Consider this Obamacare's December deluge: More people bought health insurance through in the first two days of December than in all of October.

Politico reported moments ago that 29,000 people have enrolled in coverage through since Sunday, when a big set of fixes went into place. That would beat out the 26,000 people who purchased coverage in October.

In a way, this is actually pretty close to what the White House projected. For months leading up to the law's rollout, officials there would tell you that they expected very slow enrollment in October, followed by a slightly faster pace in November. As shoppers edged closer to the December deadline for purchasing coverage that starts in January, they expected things to move even quicker.

Of course, what they did not project were crippling technical problems in the health law's first two months, which would make it near impossible for many to purchase coverage. The administration initially expected that about a half-million people would sign up in October. It's fair to say they did not come anywhere near that goal.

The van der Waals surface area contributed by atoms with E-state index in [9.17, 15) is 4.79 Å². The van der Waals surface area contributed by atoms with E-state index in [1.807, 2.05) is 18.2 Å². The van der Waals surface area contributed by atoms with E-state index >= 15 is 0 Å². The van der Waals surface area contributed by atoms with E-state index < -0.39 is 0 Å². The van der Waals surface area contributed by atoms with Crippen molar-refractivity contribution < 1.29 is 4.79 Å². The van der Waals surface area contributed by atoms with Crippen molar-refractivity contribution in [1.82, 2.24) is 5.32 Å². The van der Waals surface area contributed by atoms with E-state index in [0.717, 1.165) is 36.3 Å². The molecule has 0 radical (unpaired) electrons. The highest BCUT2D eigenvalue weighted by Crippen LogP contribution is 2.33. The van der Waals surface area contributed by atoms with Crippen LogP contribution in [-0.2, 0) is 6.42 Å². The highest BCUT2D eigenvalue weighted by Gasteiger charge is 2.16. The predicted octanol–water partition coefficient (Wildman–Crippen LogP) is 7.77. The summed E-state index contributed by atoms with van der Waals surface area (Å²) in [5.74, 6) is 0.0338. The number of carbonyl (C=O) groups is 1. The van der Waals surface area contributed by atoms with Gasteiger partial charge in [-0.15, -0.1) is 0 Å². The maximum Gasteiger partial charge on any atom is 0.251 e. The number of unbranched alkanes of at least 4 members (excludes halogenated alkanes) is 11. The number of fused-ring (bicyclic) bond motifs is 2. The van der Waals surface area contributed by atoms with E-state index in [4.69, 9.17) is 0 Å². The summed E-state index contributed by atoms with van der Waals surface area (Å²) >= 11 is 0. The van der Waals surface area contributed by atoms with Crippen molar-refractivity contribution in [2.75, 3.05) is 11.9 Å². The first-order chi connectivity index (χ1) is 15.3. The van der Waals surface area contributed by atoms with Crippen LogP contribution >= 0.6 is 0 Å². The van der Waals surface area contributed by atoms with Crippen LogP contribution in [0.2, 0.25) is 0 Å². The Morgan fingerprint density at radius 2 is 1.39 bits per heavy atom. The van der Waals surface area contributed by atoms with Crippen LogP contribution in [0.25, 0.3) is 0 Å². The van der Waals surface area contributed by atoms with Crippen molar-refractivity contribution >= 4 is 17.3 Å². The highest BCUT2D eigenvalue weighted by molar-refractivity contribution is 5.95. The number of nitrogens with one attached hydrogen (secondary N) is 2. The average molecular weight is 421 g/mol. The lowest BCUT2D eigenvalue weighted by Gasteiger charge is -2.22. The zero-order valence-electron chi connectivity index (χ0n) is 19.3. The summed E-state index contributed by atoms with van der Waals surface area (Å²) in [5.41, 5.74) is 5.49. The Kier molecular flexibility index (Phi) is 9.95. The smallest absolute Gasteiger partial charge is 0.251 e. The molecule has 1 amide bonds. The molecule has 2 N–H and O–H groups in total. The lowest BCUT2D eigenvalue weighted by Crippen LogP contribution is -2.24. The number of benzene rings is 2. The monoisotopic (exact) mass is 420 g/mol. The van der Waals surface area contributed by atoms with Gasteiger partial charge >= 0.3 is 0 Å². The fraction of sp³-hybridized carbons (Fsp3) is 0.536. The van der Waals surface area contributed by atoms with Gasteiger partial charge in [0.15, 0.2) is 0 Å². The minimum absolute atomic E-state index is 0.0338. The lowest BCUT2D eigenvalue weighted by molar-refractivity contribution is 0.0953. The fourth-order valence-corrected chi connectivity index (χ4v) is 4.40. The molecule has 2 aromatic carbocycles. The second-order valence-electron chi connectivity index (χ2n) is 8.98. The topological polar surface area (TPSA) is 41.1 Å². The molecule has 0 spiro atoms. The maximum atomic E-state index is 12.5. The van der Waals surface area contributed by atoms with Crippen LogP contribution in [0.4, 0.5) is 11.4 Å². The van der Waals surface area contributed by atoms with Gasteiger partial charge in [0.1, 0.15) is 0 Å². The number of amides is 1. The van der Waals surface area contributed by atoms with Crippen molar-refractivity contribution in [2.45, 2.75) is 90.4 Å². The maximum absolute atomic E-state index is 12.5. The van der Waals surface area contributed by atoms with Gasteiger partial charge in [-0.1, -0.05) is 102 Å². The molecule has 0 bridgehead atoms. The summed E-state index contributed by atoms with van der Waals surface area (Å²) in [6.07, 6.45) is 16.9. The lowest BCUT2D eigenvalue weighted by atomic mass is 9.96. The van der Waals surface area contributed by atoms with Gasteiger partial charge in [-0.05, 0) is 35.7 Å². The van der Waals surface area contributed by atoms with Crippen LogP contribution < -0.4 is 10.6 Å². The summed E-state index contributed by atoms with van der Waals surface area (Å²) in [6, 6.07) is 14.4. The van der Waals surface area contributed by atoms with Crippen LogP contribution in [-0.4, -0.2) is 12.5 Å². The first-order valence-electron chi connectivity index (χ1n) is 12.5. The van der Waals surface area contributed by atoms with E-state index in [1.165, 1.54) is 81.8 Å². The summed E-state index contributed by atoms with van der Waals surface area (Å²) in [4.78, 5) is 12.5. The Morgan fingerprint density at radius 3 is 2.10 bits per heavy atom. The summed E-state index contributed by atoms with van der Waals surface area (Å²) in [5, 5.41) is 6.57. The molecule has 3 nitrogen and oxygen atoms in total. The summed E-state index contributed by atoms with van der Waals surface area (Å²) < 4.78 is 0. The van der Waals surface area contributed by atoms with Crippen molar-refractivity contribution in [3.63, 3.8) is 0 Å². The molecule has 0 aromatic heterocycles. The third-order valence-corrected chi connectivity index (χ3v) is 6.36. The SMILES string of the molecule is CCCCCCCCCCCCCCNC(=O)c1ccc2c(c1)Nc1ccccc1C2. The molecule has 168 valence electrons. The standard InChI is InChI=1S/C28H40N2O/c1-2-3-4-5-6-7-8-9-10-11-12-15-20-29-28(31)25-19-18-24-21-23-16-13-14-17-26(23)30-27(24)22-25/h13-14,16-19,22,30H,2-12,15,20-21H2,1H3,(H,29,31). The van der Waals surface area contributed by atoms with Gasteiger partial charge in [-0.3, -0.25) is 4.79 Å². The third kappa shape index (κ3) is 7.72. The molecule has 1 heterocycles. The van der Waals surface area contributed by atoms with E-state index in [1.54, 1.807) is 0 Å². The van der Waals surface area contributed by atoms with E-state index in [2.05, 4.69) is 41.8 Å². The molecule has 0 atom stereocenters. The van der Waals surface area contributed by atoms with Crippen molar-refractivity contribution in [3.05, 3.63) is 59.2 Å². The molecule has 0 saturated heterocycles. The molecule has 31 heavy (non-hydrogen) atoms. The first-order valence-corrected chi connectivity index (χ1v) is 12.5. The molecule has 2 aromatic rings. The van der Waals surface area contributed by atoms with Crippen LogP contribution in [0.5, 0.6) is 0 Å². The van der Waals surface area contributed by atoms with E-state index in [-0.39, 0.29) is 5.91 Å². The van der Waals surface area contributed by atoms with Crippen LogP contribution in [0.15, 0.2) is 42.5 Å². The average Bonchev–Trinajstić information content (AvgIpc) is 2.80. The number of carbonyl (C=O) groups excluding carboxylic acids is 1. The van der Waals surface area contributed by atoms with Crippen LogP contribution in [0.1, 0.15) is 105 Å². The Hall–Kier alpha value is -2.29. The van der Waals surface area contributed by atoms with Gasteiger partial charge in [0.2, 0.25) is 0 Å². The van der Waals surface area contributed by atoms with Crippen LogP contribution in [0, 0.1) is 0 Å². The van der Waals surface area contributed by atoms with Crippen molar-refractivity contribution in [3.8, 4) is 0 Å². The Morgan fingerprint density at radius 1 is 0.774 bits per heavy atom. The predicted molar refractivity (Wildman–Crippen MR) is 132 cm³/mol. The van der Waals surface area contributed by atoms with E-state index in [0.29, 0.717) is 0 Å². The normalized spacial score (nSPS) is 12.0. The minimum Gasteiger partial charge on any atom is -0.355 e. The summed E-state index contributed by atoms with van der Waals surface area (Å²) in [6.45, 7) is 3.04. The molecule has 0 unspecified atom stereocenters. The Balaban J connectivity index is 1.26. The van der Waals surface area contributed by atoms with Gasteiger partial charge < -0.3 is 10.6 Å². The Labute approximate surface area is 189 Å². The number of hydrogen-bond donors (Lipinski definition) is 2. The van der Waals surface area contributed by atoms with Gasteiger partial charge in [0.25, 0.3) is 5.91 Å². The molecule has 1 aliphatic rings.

Whether that initial miss will actually matter for total enrollment numbers remains to be seen. My own reporting suggests it really won't: The people out there who want health insurance are pretty hellbent on getting it. I've talked to dozens of insurance shoppers and some who are really frustrated by the technical problems they've encountered.

When I ask them what they plan to do next, they usually give the same answer: I'll keep trying. I haven't talked to anyone who has said, I give up. The ones who had trouble in October are probably the ones who are turning up on the Web site now — and will keep turning up later this month, too.